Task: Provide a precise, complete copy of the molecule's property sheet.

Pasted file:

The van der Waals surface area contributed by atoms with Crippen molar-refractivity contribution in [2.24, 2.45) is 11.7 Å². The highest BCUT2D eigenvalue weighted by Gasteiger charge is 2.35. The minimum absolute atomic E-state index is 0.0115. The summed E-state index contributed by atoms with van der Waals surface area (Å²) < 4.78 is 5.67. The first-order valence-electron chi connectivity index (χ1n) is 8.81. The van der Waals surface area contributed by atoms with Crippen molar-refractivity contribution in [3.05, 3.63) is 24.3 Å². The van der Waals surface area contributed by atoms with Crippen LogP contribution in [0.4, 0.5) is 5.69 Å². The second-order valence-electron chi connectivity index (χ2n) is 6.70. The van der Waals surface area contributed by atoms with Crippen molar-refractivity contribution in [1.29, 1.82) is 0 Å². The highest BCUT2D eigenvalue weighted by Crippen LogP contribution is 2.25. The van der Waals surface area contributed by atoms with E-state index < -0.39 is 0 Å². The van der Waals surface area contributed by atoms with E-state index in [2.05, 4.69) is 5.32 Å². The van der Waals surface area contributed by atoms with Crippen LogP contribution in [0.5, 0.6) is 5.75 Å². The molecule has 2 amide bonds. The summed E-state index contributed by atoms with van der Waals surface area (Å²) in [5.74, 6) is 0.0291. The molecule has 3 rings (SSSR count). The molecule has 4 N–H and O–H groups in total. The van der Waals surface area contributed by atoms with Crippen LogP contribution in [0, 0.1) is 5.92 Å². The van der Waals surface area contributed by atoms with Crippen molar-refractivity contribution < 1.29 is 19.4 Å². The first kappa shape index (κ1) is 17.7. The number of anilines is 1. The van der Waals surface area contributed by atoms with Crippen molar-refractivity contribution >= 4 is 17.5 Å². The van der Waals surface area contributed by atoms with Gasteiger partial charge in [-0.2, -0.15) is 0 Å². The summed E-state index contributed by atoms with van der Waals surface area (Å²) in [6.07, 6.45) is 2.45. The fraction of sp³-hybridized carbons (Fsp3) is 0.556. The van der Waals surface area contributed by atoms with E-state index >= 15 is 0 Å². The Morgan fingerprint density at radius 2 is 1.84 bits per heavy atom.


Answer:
The van der Waals surface area contributed by atoms with Crippen molar-refractivity contribution in [2.24, 2.45) is 11.7 Å². The highest BCUT2D eigenvalue weighted by Gasteiger charge is 2.35. The minimum absolute atomic E-state index is 0.0115. The summed E-state index contributed by atoms with van der Waals surface area (Å²) < 4.78 is 5.67. The first-order valence-electron chi connectivity index (χ1n) is 8.81. The van der Waals surface area contributed by atoms with Crippen molar-refractivity contribution in [3.05, 3.63) is 24.3 Å². The van der Waals surface area contributed by atoms with Crippen LogP contribution in [0.4, 0.5) is 5.69 Å². The second-order valence-electron chi connectivity index (χ2n) is 6.70. The van der Waals surface area contributed by atoms with Crippen molar-refractivity contribution in [1.29, 1.82) is 0 Å². The highest BCUT2D eigenvalue weighted by Crippen LogP contribution is 2.25. The van der Waals surface area contributed by atoms with E-state index < -0.39 is 0 Å². The van der Waals surface area contributed by atoms with E-state index in [2.05, 4.69) is 5.32 Å². The van der Waals surface area contributed by atoms with Crippen LogP contribution in [0.5, 0.6) is 5.75 Å². The molecule has 2 amide bonds. The summed E-state index contributed by atoms with van der Waals surface area (Å²) in [5.74, 6) is 0.0291. The molecule has 3 rings (SSSR count). The molecule has 4 N–H and O–H groups in total. The van der Waals surface area contributed by atoms with Crippen LogP contribution in [0, 0.1) is 5.92 Å². The van der Waals surface area contributed by atoms with Crippen molar-refractivity contribution < 1.29 is 19.4 Å². The first kappa shape index (κ1) is 17.7. The number of anilines is 1. The van der Waals surface area contributed by atoms with Crippen molar-refractivity contribution >= 4 is 17.5 Å². The van der Waals surface area contributed by atoms with Gasteiger partial charge in [-0.2, -0.15) is 0 Å². The summed E-state index contributed by atoms with van der Waals surface area (Å²) in [6.07, 6.45) is 2.45. The fraction of sp³-hybridized carbons (Fsp3) is 0.556. The van der Waals surface area contributed by atoms with E-state index >= 15 is 0 Å². The Morgan fingerprint density at radius 2 is 1.84 bits per heavy atom.